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Interstitial lung disease (ILD) is a group of lung diseases affecting the interstitium of the lungs. Interstitium is the tissue and space around the air sacs of the lungs. Interstitium is the tissue and space around the air sacs of the lungs. The interstitium is a lace-like network of tissue that extends throughout both lungs.
ILD usually occurs when an injury to the lungs triggers an abnormal healing response. Ordinarily, the body generates just the right amount of tissue to repair damage. But in interstitial lung disease, the repair does not take place properly and the body generates more tissue than needed. This results in thickening and scarring of the tissue around the alveoli. Eventually it becomes difficult for oxygen to pass into the bloodstream.
Interstitial lung disease can be caused by long-term exposure to hazardous materials, such as asbestos. Some types of autoimmune diseases, such as rheumatoid arthritis, also can cause interstitial lung disease. In some cases, however, the causes remain unknown.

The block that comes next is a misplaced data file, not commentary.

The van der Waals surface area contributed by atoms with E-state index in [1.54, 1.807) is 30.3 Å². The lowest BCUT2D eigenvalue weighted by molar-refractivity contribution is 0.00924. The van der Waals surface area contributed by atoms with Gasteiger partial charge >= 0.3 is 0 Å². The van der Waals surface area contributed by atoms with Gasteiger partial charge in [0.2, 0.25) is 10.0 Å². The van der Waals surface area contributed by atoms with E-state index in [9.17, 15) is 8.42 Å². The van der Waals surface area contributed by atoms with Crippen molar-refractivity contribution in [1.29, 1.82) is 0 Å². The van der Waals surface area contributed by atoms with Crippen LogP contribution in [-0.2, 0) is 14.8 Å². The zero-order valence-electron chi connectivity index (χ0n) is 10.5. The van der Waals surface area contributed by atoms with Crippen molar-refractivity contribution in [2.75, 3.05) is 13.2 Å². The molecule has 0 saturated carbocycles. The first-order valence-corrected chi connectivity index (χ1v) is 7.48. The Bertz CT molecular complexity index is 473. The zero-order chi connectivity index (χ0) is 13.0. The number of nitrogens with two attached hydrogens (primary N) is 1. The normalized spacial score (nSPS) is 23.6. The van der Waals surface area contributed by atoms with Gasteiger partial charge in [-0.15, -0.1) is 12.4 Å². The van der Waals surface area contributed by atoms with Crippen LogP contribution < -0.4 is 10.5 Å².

Symptoms of ILD include shortness of breath at rest or aggravated by exertion and dry cough.
Interstitial lung disease can be triggered by many different things — including airborne toxins in the workplace, drugs and some types of medical treatments such as chemotherapy drugs, heart medications, anti-biotics and anti-inflamatory drugs. Long term exposure to toxins such as smoke, silica dust, asbestos fibers, grain dust, bird and animal droppings, radiation treatments and indoor environment can put people at risk of ILD.
ILD is a progressive disease with no known cure. The current treatment regime, therefore, focuses on helping the patient manage and adjust with the disease.